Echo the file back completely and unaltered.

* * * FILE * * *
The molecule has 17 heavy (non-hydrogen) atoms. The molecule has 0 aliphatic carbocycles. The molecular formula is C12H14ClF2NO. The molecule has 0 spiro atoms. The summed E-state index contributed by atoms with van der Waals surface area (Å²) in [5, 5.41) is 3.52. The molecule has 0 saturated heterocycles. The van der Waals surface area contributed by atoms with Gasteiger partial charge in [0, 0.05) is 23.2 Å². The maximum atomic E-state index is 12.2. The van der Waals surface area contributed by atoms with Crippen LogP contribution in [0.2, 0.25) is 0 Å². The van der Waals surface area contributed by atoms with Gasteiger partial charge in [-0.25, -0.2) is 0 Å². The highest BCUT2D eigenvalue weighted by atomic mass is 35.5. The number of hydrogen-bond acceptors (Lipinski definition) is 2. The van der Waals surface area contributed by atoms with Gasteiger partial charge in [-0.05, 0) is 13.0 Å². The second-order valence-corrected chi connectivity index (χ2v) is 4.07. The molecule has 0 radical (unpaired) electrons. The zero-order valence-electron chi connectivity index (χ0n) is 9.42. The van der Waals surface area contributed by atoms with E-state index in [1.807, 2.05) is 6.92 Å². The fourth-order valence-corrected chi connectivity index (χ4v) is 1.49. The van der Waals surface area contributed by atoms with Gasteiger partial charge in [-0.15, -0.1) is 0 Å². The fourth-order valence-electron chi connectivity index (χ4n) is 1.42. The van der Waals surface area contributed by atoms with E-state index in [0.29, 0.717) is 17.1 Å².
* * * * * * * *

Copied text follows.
The molecule has 17 heavy (non-hydrogen) atoms. The molecule has 0 aliphatic carbocycles. The molecular formula is C12H14ClF2NO. The molecule has 0 spiro atoms. The summed E-state index contributed by atoms with van der Waals surface area (Å²) in [5, 5.41) is 3.52. The molecule has 0 saturated heterocycles. The van der Waals surface area contributed by atoms with Gasteiger partial charge in [0, 0.05) is 23.2 Å². The maximum atomic E-state index is 12.2. The van der Waals surface area contributed by atoms with Crippen LogP contribution in [0.2, 0.25) is 0 Å². The van der Waals surface area contributed by atoms with Gasteiger partial charge in [-0.25, -0.2) is 0 Å². The highest BCUT2D eigenvalue weighted by atomic mass is 35.5. The number of hydrogen-bond acceptors (Lipinski definition) is 2. The van der Waals surface area contributed by atoms with Gasteiger partial charge in [-0.05, 0) is 13.0 Å². The second-order valence-corrected chi connectivity index (χ2v) is 4.07. The molecule has 0 radical (unpaired) electrons. The zero-order valence-electron chi connectivity index (χ0n) is 9.42. The van der Waals surface area contributed by atoms with E-state index in [1.807, 2.05) is 6.92 Å². The fourth-order valence-corrected chi connectivity index (χ4v) is 1.49. The van der Waals surface area contributed by atoms with Gasteiger partial charge in [-0.15, -0.1) is 0 Å². The fourth-order valence-electron chi connectivity index (χ4n) is 1.42. The van der Waals surface area contributed by atoms with E-state index in [0.29, 0.717) is 17.1 Å².